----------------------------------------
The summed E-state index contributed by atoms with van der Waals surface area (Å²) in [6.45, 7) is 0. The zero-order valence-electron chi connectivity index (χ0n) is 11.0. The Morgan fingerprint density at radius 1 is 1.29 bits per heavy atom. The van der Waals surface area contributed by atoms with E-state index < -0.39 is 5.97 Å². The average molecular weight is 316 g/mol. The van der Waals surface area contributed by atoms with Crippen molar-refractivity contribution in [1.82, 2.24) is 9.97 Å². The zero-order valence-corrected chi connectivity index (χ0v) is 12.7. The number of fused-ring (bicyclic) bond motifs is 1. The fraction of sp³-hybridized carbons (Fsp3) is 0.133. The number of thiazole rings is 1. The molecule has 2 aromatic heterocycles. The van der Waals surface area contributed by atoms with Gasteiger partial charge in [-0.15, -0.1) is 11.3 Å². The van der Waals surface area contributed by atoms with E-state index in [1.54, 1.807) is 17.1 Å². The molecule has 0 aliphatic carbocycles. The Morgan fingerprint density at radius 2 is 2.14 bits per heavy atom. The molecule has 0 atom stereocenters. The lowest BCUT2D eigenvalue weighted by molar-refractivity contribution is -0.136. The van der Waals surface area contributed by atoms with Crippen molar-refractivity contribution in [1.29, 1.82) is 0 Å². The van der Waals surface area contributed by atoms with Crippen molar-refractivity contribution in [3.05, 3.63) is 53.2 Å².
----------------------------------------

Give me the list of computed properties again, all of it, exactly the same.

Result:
The summed E-state index contributed by atoms with van der Waals surface area (Å²) in [6.45, 7) is 0. The zero-order valence-electron chi connectivity index (χ0n) is 11.0. The Morgan fingerprint density at radius 1 is 1.29 bits per heavy atom. The van der Waals surface area contributed by atoms with E-state index < -0.39 is 5.97 Å². The average molecular weight is 316 g/mol. The van der Waals surface area contributed by atoms with Crippen molar-refractivity contribution in [1.82, 2.24) is 9.97 Å². The zero-order valence-corrected chi connectivity index (χ0v) is 12.7. The number of fused-ring (bicyclic) bond motifs is 1. The fraction of sp³-hybridized carbons (Fsp3) is 0.133. The number of thiazole rings is 1. The molecule has 2 aromatic heterocycles. The van der Waals surface area contributed by atoms with Gasteiger partial charge in [-0.15, -0.1) is 11.3 Å². The van der Waals surface area contributed by atoms with E-state index in [1.54, 1.807) is 17.1 Å². The molecule has 0 aliphatic carbocycles. The Morgan fingerprint density at radius 2 is 2.14 bits per heavy atom. The molecule has 0 atom stereocenters. The lowest BCUT2D eigenvalue weighted by molar-refractivity contribution is -0.136. The van der Waals surface area contributed by atoms with Crippen molar-refractivity contribution in [1.29, 1.82) is 0 Å². The van der Waals surface area contributed by atoms with Crippen molar-refractivity contribution in [3.05, 3.63) is 53.2 Å².